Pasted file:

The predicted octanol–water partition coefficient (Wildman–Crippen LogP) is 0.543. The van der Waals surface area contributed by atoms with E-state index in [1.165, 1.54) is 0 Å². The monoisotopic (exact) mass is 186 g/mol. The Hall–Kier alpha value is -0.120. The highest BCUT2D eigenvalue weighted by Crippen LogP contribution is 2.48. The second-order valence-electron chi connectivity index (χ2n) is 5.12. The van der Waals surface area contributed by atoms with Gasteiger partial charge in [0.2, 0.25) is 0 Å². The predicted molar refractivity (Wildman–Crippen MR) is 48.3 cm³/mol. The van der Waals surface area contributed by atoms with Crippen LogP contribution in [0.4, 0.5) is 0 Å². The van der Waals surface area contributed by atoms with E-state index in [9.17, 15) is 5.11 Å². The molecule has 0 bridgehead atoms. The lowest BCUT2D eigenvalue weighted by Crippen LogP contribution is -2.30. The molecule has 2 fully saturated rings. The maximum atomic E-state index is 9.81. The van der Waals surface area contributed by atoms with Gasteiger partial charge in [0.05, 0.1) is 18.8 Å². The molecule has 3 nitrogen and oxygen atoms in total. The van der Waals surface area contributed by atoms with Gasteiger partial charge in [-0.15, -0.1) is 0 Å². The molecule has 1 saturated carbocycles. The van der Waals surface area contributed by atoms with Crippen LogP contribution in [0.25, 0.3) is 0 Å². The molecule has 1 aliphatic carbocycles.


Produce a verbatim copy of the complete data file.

The predicted octanol–water partition coefficient (Wildman–Crippen LogP) is 0.543. The van der Waals surface area contributed by atoms with E-state index in [1.165, 1.54) is 0 Å². The monoisotopic (exact) mass is 186 g/mol. The Hall–Kier alpha value is -0.120. The highest BCUT2D eigenvalue weighted by Crippen LogP contribution is 2.48. The second-order valence-electron chi connectivity index (χ2n) is 5.12. The van der Waals surface area contributed by atoms with Gasteiger partial charge in [0.2, 0.25) is 0 Å². The predicted molar refractivity (Wildman–Crippen MR) is 48.3 cm³/mol. The van der Waals surface area contributed by atoms with Crippen LogP contribution in [0.4, 0.5) is 0 Å². The van der Waals surface area contributed by atoms with E-state index in [9.17, 15) is 5.11 Å². The molecule has 0 bridgehead atoms. The lowest BCUT2D eigenvalue weighted by Crippen LogP contribution is -2.30. The molecule has 2 fully saturated rings. The maximum atomic E-state index is 9.81. The van der Waals surface area contributed by atoms with Gasteiger partial charge in [0.05, 0.1) is 18.8 Å². The molecule has 3 nitrogen and oxygen atoms in total. The van der Waals surface area contributed by atoms with Gasteiger partial charge in [-0.15, -0.1) is 0 Å². The molecule has 1 saturated carbocycles. The van der Waals surface area contributed by atoms with Crippen LogP contribution in [0.25, 0.3) is 0 Å². The molecule has 1 aliphatic carbocycles.